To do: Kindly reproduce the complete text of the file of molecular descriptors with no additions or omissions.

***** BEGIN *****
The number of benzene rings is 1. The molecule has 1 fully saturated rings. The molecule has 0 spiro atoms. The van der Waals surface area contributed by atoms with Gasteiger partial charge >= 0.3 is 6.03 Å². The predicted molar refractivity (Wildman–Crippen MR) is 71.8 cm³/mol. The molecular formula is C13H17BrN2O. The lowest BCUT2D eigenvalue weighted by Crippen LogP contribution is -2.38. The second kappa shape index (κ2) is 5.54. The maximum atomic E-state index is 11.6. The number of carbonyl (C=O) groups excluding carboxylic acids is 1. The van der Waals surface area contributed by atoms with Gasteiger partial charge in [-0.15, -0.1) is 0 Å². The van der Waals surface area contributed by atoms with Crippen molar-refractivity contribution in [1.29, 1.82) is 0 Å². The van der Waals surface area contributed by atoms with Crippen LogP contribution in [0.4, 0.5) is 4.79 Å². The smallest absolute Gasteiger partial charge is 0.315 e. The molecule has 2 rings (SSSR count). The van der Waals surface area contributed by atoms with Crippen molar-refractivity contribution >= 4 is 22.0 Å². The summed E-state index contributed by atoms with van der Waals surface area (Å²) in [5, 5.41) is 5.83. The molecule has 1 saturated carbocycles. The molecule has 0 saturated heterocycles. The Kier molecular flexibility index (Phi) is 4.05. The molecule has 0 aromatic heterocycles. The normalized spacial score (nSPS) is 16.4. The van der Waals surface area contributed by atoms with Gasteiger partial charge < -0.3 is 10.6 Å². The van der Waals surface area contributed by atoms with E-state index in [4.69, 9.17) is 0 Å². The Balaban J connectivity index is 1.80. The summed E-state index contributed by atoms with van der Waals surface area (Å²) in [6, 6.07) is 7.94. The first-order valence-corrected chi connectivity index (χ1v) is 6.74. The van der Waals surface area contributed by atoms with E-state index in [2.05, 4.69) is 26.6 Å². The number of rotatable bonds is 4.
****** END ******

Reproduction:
The number of benzene rings is 1. The molecule has 1 fully saturated rings. The molecule has 0 spiro atoms. The van der Waals surface area contributed by atoms with Gasteiger partial charge >= 0.3 is 6.03 Å². The predicted molar refractivity (Wildman–Crippen MR) is 71.8 cm³/mol. The molecular formula is C13H17BrN2O. The lowest BCUT2D eigenvalue weighted by Crippen LogP contribution is -2.38. The second kappa shape index (κ2) is 5.54. The maximum atomic E-state index is 11.6. The number of carbonyl (C=O) groups excluding carboxylic acids is 1. The van der Waals surface area contributed by atoms with Gasteiger partial charge in [-0.15, -0.1) is 0 Å². The van der Waals surface area contributed by atoms with Crippen molar-refractivity contribution in [1.29, 1.82) is 0 Å². The van der Waals surface area contributed by atoms with Crippen LogP contribution in [0.4, 0.5) is 4.79 Å². The smallest absolute Gasteiger partial charge is 0.315 e. The molecule has 2 rings (SSSR count). The van der Waals surface area contributed by atoms with Crippen molar-refractivity contribution >= 4 is 22.0 Å². The summed E-state index contributed by atoms with van der Waals surface area (Å²) in [5, 5.41) is 5.83. The molecule has 1 saturated carbocycles. The molecule has 0 saturated heterocycles. The Kier molecular flexibility index (Phi) is 4.05. The molecule has 0 aromatic heterocycles. The normalized spacial score (nSPS) is 16.4. The van der Waals surface area contributed by atoms with Gasteiger partial charge < -0.3 is 10.6 Å². The van der Waals surface area contributed by atoms with E-state index in [4.69, 9.17) is 0 Å². The Balaban J connectivity index is 1.80. The summed E-state index contributed by atoms with van der Waals surface area (Å²) in [6, 6.07) is 7.94. The first-order valence-corrected chi connectivity index (χ1v) is 6.74. The van der Waals surface area contributed by atoms with E-state index in [2.05, 4.69) is 26.6 Å². The number of rotatable bonds is 4.